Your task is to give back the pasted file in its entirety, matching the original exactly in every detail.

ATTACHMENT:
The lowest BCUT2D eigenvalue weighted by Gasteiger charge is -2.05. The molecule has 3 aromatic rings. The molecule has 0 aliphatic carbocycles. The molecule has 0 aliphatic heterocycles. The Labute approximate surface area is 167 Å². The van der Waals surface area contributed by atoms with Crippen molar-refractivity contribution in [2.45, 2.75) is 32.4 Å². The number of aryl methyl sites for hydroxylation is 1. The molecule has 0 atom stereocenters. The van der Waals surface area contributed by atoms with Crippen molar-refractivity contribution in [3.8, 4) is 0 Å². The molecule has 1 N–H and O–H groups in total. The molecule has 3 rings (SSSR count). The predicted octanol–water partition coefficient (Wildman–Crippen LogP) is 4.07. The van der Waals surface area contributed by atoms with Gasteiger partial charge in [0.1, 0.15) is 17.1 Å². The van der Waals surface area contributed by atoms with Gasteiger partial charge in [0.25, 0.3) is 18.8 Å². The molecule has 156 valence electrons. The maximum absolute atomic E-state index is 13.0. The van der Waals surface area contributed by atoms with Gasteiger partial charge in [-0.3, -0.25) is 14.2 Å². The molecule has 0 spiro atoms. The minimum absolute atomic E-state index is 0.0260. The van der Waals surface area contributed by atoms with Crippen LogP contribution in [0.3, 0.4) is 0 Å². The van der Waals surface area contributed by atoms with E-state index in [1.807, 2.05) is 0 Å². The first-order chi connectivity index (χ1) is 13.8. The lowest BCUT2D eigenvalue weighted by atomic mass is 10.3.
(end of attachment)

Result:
The lowest BCUT2D eigenvalue weighted by Gasteiger charge is -2.05. The molecule has 3 aromatic rings. The molecule has 0 aliphatic carbocycles. The molecule has 0 aliphatic heterocycles. The Labute approximate surface area is 167 Å². The van der Waals surface area contributed by atoms with Crippen molar-refractivity contribution in [2.45, 2.75) is 32.4 Å². The number of aryl methyl sites for hydroxylation is 1. The molecule has 0 atom stereocenters. The van der Waals surface area contributed by atoms with Crippen molar-refractivity contribution in [3.8, 4) is 0 Å². The molecule has 1 N–H and O–H groups in total. The molecule has 3 rings (SSSR count). The predicted octanol–water partition coefficient (Wildman–Crippen LogP) is 4.07. The van der Waals surface area contributed by atoms with Gasteiger partial charge in [0.1, 0.15) is 17.1 Å². The van der Waals surface area contributed by atoms with Gasteiger partial charge in [0.25, 0.3) is 18.8 Å². The molecule has 156 valence electrons. The maximum absolute atomic E-state index is 13.0. The van der Waals surface area contributed by atoms with Gasteiger partial charge in [-0.3, -0.25) is 14.2 Å². The molecule has 0 spiro atoms. The minimum absolute atomic E-state index is 0.0260. The van der Waals surface area contributed by atoms with Crippen LogP contribution in [0.3, 0.4) is 0 Å². The van der Waals surface area contributed by atoms with E-state index in [1.807, 2.05) is 0 Å². The first-order chi connectivity index (χ1) is 13.8. The lowest BCUT2D eigenvalue weighted by atomic mass is 10.3.